An external view of the Met Office building at night.

Dr Joseph Daron

Areas of expertise

  • Leading the delivery of climate service projects and programmes in Africa and Asia
  • Co-development of climate services using multi-disciplinary and transdisciplinary approaches
  • Communicating climate risk information to inform policy and decision making
  • Analysing climate data and exploring uncertainties in climate model projections 
  • Exploring concepts of climate predictability from a complex nonlinear systems perspective

Publications by Joseph Daron

Current activities

Joe is a Science Manager in the Climate Services Development team within International Applied Science & Services at the Met Office. The team works with partners and organisations from across the world to co-develop and deliver climate services, helping to address the risks associated with climate variability and change. Joe’s focus is on the development of climate services in Africa and Asia. He holds a joint position as a Senior Research Fellow in the Faculty of Science at the University of Bristol, through the Met Office Academic Partnership (MOAP).


Joe is currently the UK Lead Scientist and Senior Supplier for the Weather and Climate Science for Service Partnership South Africa (WCSSP South Africa). Supported by the UK Government’s Newton Fund, and in partnership with leading South African research institutions, the programme supports the development of scientific capability to underpin weather and climate services that inform decision makers in climate change mitigation and adaptation planning, supporting weather and climate resilient economic development and social welfare.

From 2017 to 2020, Joe was the science lead on the ASPIRE (Adaptive Social Protection: Information for enhanced REsilience) project. Part of the Weather and Climate Services for Africa (WISER) programme, ASPIRE aimed to demonstrate how weather and climate information (especially seasonal forecasts) can inform Adaptive Social Protection (ASP) decisions and related resilience initiatives in the West African Sahel. The project has engaged with DFID, the World Bank and many partners across the region, including working closely with national social protection and climate stakeholders to promote dialogue and gain an understanding of key opportunities and challenges for integrating climate information into social protection programmes.

From 2015 to 2019, Joe contributed to the DFID and NERC funded FRACTAL (Future Resilience in African CiTies And Lands) project, led by the University of Cape Town. As part of the five-year Future Climate for Africa (FCFA) programme, FRACTAL aimed to improve the climate resilience of cities in southern Africa and develop new methods to climate service co-production. Joe’s work focused on the city of Maputo as well as the development of new ways to evaluate and communicate climate model projections.


From 2018 to 2022, Joe led the CARISSA (Climate Analysis for Risk Information and Services in South Asia) project as part of the FCDO funded Asia Regional Resilience to a Changing Climate (ARRCC) programme. Through working with key partners in South Asia, including ICIMOD, IITM, IWM, the WFP and national meteorological services, CARISSA aimed to improve the uptake and use of regional climate change information to guide climate change adaptation in South Asia.

From 2015 to 2016, Joe was the science lead on a DFID funded project on Building Resilience to Climate Extremes following Typhoon Haiyan in the PhilippinesThe project helped to inform planning and resilience building efforts in the Philippines, focusing on the changing risks associated with tropical cyclones and sea level rise. Working together with the Philippine Atmospheric, Geophysical and Astronomical Services Administration (PAGASA), the project involved downscaling CMIP5 global climate models, using the Met Office regional climate model HadGEM3-RA, as well as communicating climate projections and broader risk information to stakeholders across the Philippines.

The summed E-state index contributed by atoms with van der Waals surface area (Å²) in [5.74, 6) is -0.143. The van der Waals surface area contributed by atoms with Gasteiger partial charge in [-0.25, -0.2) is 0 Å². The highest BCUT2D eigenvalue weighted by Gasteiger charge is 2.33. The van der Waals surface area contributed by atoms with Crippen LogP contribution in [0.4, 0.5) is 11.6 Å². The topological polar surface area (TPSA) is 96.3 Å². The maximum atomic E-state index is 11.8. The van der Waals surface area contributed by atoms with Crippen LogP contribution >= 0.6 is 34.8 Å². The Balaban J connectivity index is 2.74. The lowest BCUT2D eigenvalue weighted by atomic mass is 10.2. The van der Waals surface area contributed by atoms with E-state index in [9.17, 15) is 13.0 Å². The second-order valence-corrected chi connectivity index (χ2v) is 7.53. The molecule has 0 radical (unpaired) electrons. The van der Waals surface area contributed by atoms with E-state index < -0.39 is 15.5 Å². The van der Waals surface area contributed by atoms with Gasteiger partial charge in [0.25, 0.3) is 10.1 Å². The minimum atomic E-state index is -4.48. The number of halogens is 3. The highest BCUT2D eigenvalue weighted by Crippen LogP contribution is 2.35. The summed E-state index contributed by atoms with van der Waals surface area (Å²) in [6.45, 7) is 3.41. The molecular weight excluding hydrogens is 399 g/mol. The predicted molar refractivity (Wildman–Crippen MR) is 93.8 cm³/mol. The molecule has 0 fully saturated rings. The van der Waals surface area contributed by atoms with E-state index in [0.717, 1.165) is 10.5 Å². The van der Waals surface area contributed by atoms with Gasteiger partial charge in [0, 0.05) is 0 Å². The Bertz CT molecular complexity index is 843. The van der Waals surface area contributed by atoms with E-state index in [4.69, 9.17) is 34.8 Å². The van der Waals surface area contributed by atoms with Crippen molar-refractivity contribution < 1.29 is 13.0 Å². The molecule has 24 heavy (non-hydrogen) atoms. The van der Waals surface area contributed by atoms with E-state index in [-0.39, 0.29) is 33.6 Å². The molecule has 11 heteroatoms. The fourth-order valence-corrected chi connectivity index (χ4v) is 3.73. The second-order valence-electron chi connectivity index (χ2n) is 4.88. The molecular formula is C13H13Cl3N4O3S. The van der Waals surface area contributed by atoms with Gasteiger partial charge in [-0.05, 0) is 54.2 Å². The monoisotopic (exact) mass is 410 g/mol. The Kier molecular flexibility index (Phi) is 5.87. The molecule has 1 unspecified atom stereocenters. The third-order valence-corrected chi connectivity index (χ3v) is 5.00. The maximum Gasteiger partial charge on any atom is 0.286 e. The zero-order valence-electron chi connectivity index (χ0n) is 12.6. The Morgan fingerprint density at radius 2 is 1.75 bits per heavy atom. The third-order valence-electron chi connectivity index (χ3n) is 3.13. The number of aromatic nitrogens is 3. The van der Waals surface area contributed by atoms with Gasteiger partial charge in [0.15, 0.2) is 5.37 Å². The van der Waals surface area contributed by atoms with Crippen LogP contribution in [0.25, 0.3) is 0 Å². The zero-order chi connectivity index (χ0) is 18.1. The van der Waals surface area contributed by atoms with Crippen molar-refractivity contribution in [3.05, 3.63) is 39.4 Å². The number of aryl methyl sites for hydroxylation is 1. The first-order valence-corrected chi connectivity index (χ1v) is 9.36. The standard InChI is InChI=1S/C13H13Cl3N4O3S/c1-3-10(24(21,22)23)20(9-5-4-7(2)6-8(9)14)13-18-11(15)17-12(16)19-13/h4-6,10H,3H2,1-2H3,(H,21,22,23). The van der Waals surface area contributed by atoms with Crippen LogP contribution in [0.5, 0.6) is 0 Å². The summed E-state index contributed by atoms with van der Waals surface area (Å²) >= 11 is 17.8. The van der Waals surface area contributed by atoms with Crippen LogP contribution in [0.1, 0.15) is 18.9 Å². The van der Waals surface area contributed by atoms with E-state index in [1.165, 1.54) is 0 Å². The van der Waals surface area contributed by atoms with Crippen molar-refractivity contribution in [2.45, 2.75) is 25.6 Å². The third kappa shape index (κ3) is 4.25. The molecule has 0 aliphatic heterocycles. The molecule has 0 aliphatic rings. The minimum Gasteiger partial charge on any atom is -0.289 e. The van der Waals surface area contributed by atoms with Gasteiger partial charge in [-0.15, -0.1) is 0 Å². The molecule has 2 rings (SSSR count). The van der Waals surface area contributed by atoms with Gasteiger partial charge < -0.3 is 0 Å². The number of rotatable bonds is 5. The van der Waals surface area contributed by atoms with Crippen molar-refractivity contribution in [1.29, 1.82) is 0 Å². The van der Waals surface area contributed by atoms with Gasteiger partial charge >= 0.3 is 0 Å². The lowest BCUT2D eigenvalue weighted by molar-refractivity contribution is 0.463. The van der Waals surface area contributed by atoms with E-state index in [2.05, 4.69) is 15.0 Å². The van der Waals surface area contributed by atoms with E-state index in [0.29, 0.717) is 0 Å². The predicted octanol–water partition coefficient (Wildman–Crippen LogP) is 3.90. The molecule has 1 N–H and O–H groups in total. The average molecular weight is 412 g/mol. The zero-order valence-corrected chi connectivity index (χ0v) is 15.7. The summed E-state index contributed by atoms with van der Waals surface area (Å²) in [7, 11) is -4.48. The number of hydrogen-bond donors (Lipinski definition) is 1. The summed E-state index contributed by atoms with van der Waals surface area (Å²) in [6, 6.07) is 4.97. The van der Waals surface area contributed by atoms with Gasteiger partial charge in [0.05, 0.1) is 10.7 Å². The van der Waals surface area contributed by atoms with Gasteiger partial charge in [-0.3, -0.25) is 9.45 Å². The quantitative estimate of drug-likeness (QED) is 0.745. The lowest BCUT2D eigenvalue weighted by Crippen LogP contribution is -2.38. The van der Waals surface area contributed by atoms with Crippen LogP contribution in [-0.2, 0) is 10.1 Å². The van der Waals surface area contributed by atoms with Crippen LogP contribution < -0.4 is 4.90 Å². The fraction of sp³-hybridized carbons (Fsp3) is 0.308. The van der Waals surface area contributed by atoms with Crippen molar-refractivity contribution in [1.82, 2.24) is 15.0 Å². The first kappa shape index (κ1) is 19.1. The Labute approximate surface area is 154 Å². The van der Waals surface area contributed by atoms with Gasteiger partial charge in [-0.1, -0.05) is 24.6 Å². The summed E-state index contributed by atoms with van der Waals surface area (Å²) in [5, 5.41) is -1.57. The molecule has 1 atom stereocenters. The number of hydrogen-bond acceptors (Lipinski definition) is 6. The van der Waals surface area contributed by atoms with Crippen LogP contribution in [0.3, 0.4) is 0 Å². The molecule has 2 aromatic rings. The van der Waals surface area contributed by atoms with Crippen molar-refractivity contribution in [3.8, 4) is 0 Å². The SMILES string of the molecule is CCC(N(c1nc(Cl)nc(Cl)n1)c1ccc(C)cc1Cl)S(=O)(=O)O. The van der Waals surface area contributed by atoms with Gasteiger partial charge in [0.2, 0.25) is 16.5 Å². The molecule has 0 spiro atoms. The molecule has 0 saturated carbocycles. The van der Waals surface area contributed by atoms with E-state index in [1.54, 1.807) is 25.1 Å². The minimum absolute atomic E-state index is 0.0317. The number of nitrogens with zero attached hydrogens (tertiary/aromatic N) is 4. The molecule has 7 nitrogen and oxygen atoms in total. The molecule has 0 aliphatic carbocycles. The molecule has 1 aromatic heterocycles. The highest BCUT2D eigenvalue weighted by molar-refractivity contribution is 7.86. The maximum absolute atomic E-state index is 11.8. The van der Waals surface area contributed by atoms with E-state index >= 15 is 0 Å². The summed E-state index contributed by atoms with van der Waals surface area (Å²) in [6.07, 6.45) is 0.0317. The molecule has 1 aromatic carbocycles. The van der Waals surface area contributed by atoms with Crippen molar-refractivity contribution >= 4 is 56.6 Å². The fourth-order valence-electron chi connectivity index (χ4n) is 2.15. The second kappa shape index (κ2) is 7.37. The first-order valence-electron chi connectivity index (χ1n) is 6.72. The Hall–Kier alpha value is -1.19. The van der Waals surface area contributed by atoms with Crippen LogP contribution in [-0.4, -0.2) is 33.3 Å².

Career background

Joe joined the Met Office in January 2015. Previously he worked for three years as a postdoctoral research fellow in the Climate System Analysis Group at the University of Cape Town in South Africa. His research focused on the development of climate services and the interpretation of climate information by decision makers involved in climate change adaptation, particularly in Africa. Whilst at the University of Cape Town, Joe led a number of research projects, including a study to examine the interpretation of climate data visualisations by different climate information users, and a study exploring the use of climate information by decision makers in the Cape Town municipality in response to the emerging risks affecting transport infrastructure along the city's coastline.

In 2012 Joe obtained a PhD from the London School of Economics and Political Science. His thesis, titled "Examining the decision-relevance of climate model information for the insurance industry" explored fundamental concepts of predictability in the climate system (particularly in relation to initial condition ensembles) as well as the application of uncertain climate projections to strategic insurance decisions. His research was sponsored by Lloyd's of London and his primary supervisor was Dr David Stainforth. Joe initially began the PhD at the University of Exeter, and halfway through the PhD Joe spent six months working at the Met Office as part of an internship sponsored by the Knowledge Transfer Network (KTN) for Industrial Mathematics. He worked with Doug McNeall in the Climate Impacts team to investigate the use of Bayesian Networks to communicate climate risks.

Joe graduated in 2007 with a degree in meteorology from the University of Reading. During the four year course Joe spent one year in the School of Meteorology at the University of Oklahoma.